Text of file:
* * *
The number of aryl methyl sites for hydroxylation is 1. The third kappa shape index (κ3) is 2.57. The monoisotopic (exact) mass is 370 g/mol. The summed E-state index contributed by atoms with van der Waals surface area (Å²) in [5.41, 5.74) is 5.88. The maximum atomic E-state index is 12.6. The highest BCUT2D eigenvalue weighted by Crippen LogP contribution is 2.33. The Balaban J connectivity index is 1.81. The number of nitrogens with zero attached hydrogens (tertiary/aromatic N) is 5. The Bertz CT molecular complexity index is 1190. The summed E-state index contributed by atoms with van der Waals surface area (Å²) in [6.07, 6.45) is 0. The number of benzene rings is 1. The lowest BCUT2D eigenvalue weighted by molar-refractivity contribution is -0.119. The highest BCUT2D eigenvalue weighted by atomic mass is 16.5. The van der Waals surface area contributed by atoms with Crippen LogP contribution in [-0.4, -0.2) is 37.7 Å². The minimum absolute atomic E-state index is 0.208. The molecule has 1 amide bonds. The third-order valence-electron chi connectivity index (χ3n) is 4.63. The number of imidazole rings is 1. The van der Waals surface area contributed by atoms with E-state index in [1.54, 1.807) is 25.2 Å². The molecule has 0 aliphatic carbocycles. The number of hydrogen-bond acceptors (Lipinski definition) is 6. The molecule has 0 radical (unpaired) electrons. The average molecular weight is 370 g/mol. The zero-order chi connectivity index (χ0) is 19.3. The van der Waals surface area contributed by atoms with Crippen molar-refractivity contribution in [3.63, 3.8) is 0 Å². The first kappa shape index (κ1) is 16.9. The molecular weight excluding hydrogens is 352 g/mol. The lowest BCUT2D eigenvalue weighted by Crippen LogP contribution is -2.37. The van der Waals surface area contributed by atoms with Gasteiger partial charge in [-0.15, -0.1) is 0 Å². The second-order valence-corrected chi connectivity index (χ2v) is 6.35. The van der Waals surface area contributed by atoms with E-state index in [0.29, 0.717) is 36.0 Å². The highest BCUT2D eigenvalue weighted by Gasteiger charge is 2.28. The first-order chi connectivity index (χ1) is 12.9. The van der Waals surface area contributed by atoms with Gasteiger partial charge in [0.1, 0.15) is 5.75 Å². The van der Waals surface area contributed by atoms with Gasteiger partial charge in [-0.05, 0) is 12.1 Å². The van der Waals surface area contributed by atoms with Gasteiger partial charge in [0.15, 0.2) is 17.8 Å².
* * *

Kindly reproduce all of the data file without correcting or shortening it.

The number of aryl methyl sites for hydroxylation is 1. The third kappa shape index (κ3) is 2.57. The monoisotopic (exact) mass is 370 g/mol. The summed E-state index contributed by atoms with van der Waals surface area (Å²) in [5.41, 5.74) is 5.88. The maximum atomic E-state index is 12.6. The highest BCUT2D eigenvalue weighted by Crippen LogP contribution is 2.33. The Balaban J connectivity index is 1.81. The number of nitrogens with zero attached hydrogens (tertiary/aromatic N) is 5. The Bertz CT molecular complexity index is 1190. The summed E-state index contributed by atoms with van der Waals surface area (Å²) in [6.07, 6.45) is 0. The number of benzene rings is 1. The lowest BCUT2D eigenvalue weighted by molar-refractivity contribution is -0.119. The highest BCUT2D eigenvalue weighted by atomic mass is 16.5. The van der Waals surface area contributed by atoms with Crippen LogP contribution in [-0.4, -0.2) is 37.7 Å². The minimum absolute atomic E-state index is 0.208. The molecule has 1 amide bonds. The third-order valence-electron chi connectivity index (χ3n) is 4.63. The number of imidazole rings is 1. The van der Waals surface area contributed by atoms with E-state index in [1.54, 1.807) is 25.2 Å². The molecule has 0 aliphatic carbocycles. The number of hydrogen-bond acceptors (Lipinski definition) is 6. The molecule has 0 radical (unpaired) electrons. The average molecular weight is 370 g/mol. The zero-order chi connectivity index (χ0) is 19.3. The van der Waals surface area contributed by atoms with Crippen molar-refractivity contribution in [3.63, 3.8) is 0 Å². The first kappa shape index (κ1) is 16.9. The molecular weight excluding hydrogens is 352 g/mol. The lowest BCUT2D eigenvalue weighted by Crippen LogP contribution is -2.37. The van der Waals surface area contributed by atoms with Gasteiger partial charge in [-0.15, -0.1) is 0 Å². The second-order valence-corrected chi connectivity index (χ2v) is 6.35. The van der Waals surface area contributed by atoms with E-state index in [0.29, 0.717) is 36.0 Å². The highest BCUT2D eigenvalue weighted by Gasteiger charge is 2.28. The first-order chi connectivity index (χ1) is 12.9. The van der Waals surface area contributed by atoms with Gasteiger partial charge in [0.1, 0.15) is 5.75 Å². The van der Waals surface area contributed by atoms with Gasteiger partial charge in [-0.05, 0) is 12.1 Å². The van der Waals surface area contributed by atoms with Gasteiger partial charge in [0.15, 0.2) is 17.8 Å².